Saturday, 20 July 2013

Spinning a little yarn

Right now everyone seems to be spinning. Whether spinning along to punishing cycle racing or inspired by the season of fibre festivals being in full swing, wheels and spindles are spinning and yarn is being produces. Here at Yarn Archive HQ is no exception. I have been treadling away on my faithful Majacraft Little Gem, despite the stifling heat of our current mini heatwave. This is not the only step I have taken outside of my comfort zone.
Earlier this year  I remember admiring a pair of hand spun socks and being told that the fibre was Southdown, something I hadn't tried before. When I came across a pretty but subtly shaded skein on Hilltop Katie's stand at Wonderwool Wales I decided to give it a go.
My first impression was that it was incredibly springy and bouncy, soft but quite matte in appearance.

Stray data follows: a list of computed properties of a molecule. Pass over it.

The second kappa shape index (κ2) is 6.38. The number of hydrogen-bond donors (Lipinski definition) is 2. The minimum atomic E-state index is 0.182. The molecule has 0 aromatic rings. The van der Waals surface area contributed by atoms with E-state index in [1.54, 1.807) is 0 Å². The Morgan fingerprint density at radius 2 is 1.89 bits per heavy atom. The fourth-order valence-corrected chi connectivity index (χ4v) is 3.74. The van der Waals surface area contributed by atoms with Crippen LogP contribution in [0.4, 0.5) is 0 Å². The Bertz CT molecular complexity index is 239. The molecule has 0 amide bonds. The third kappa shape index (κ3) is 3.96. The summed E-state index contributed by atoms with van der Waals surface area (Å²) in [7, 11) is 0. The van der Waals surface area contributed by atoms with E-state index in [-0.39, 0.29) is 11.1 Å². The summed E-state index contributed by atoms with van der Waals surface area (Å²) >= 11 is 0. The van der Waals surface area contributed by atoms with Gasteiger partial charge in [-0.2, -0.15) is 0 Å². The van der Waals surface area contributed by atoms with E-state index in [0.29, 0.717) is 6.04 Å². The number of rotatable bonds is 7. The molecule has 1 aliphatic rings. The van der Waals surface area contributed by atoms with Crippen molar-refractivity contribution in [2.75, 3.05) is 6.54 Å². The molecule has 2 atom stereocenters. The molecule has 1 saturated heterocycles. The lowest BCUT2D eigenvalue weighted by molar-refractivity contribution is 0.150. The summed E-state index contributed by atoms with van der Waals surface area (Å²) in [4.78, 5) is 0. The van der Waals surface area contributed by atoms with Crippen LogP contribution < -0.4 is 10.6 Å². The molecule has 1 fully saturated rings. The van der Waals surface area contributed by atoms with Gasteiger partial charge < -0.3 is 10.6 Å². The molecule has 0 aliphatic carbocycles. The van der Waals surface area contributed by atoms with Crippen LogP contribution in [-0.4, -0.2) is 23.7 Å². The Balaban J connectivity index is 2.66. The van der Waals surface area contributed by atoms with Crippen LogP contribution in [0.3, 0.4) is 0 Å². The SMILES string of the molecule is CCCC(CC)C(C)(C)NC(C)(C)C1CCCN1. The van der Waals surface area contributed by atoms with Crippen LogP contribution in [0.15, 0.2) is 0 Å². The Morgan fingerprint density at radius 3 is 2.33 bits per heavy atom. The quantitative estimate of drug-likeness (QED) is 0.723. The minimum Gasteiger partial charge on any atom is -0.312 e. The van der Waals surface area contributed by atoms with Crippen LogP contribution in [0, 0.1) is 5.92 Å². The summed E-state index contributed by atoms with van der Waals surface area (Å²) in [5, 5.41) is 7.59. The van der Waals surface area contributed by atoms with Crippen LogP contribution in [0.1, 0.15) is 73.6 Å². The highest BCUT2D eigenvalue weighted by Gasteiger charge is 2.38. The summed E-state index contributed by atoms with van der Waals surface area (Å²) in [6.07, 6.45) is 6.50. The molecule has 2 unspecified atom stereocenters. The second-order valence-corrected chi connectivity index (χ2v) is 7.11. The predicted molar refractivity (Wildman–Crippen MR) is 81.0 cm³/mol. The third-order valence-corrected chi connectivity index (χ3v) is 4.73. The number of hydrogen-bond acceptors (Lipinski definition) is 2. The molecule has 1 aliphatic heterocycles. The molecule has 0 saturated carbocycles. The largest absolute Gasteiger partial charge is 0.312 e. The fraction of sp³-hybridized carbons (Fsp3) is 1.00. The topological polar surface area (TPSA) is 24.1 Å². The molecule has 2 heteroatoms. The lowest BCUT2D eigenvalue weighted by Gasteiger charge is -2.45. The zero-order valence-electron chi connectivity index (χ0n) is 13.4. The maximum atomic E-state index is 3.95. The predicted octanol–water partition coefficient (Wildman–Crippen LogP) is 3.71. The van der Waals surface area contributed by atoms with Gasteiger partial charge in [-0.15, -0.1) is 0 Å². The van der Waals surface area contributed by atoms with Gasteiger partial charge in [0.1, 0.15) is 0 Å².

I wanted to knit a pair of socks so decided on a sock weight 2ply yarn. The staple length was a lot shorter than I am used to so was subjected to the discipline of a short forward draw being exactly what it says - short! I was pleasantly surprised,however at how easy to draft this well prepared fibre was, despite the short staple length. I worked reasonably slowly, ensuring a decent amount of twist went into the yarn and was pleasantly surprised at how the yarn retained the bounce of the fibre. I managed to spin approximately 380m of yarn, so plenty enough for a pair of socks. The subtle dying of this grey fleece means that the resulting yarn resembles the inside of a sea shell. I need to find a suitably nautical pattern to do it justice.
After I have completed a long,careful, disciplined spinning project I get the urge to do something speedy and entertaining so I turned to another braid of fibre that I bought from Katie at Wonderwoool Wales. This time it is a Jacob and silk blend. I was so fast in getting this on the bobbin I didn't even stop to take a photo. Within a few hours  I had a couple of hundred metres of aran weight yarn.   

It's certainly a robust yarn with the silk rather adding to its lustre rather than softening the overall impression. It's perfectly usable, but not next to the skin soft.

What would you do with it?

No comments: